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Specimens of Bushman Folklore, by W.H.I. Bleek and L.C. Lloyd, [1911], at


The Vultures formerly made their elder sister of a person;[1] they lived with her.

They, when their elder sister's husband[2] brought (home) a springbok, they ate up the springbok. And their elder sister's husband cursed them, he scolded at them.

And their[3] elder sister took up the skin of the springbok, she singed it. Their elder sister boiled the skin of the springbok, their elder sister took it out (of the pot).

[1. A woman was the one of whom they made their elder sister. The woman was a person of the early race.

2. man of the early race (he) was.

3. |han#kass'o explains the use of the singular form of the pronoun, here, in the following manner: "Their elder sister was one, they were many."]

And they were taking hold[1] of the pieces of skin, they swallowed them down. Their elder sister's husband scolded them, because they again, they ate with their elder sister, of the springbok's skin, when they had just eaten the body of the springbok, they again, they ate with their elder sister of the springbok's skin.

And they were afraid of their elder sister's husband, they went away, they went in all directions, they, in this manner, sat down. And they looked at their elder sister's husband, they were looking furtively at their elder sister's husband.

Their elder sister's husband went hunting. He again, he went (and) killed a springbok; he brought the springbok home, slung upon his back.[3] They again, they came (and) ate up the springbok. Their elder sister's husband scolded them. And they moved away, they sat down. [4]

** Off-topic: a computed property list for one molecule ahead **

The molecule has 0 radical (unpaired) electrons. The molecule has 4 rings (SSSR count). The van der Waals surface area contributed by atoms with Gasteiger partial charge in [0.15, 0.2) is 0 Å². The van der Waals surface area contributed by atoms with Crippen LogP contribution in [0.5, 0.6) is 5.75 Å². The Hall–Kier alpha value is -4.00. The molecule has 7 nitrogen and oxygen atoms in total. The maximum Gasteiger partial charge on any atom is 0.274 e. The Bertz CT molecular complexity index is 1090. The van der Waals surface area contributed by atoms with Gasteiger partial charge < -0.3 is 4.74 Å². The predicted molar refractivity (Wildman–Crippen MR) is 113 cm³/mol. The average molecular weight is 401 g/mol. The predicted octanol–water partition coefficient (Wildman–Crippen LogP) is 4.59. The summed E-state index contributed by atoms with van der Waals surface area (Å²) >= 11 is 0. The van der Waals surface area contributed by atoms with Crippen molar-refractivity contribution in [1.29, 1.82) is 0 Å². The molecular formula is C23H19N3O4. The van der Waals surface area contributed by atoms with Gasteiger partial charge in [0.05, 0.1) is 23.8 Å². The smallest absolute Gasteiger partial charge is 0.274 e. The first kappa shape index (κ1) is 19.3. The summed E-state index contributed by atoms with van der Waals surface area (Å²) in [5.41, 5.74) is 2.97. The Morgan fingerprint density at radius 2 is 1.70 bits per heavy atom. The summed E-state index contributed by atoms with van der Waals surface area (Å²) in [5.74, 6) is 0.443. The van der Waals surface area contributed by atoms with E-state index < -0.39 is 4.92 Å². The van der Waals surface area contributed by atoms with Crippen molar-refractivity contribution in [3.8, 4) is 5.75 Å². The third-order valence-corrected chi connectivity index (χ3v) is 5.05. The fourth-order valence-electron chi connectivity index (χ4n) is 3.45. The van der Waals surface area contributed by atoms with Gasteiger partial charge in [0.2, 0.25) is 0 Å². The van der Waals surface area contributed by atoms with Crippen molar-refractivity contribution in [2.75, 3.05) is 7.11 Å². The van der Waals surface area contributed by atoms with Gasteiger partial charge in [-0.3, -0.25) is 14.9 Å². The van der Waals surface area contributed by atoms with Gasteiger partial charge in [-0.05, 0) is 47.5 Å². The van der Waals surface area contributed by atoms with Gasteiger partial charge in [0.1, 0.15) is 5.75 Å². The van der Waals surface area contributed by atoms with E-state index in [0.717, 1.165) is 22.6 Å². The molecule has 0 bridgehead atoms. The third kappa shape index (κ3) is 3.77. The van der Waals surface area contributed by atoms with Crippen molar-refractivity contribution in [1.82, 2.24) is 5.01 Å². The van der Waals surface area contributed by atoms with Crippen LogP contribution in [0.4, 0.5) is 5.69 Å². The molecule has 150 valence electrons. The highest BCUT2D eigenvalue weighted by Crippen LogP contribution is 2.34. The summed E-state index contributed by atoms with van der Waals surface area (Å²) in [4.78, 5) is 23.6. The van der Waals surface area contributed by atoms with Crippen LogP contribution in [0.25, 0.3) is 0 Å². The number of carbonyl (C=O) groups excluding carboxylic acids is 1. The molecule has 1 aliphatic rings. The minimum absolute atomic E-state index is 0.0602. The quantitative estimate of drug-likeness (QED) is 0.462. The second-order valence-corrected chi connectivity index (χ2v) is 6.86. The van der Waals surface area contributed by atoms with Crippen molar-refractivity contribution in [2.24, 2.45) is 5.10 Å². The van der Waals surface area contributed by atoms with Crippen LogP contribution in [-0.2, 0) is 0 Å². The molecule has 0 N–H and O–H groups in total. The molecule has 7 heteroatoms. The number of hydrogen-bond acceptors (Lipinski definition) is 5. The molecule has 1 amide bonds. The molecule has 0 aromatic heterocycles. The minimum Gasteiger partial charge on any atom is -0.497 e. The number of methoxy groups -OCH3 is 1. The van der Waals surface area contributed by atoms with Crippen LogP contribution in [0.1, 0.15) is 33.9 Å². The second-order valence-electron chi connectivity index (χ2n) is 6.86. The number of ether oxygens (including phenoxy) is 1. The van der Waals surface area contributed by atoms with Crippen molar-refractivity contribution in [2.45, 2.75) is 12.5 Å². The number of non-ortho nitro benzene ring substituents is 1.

Their elder sister singed the springbok's skin she boiled the springbok's skin. Their elder sister was giving to them pieces of the skin, they were swallowing them down.

Therefore, on the morrow, their elder sister's husband said that his wife must go with him; she should altogether eat on the hunting ground; for, his younger sisters-in-law were in the habit of eating up the springbok. Therefore, the wife should go with him. Then, the wife went with him.

[1. I think that it was (with) their hands, if they were not taking hold of things with their mouths; for, they flew.

2. Their elder sister was the one who had been giving to them of the springbok's skin.

3. Carried the springbok.

4. When the meat was finished; they had eaten up the meat.]

Therefore, they,[1] when their elder sister had gone, they went out of the house,[2] they sat down opposite to the house,[3] and they conspired together about it. They said, this other one said: "Thou shalt ascend, and then thou must come to tell us what the place seems to be like." And another said: "Little sister[4] shall be the one to try; and then, she must tell us." And then, a Vulture who was a little Vulture girl, she arose, she ascended.

They said: "Allow us, that we may see what little sister will do." Then, she went, disappearing in the sky, they no longer perceived her.

They sat; they were awaiting the time at which their younger sister should descend. Then, their younger sister descended (lit. fell) from above out of the sky, she (came and) sat in the midst of them.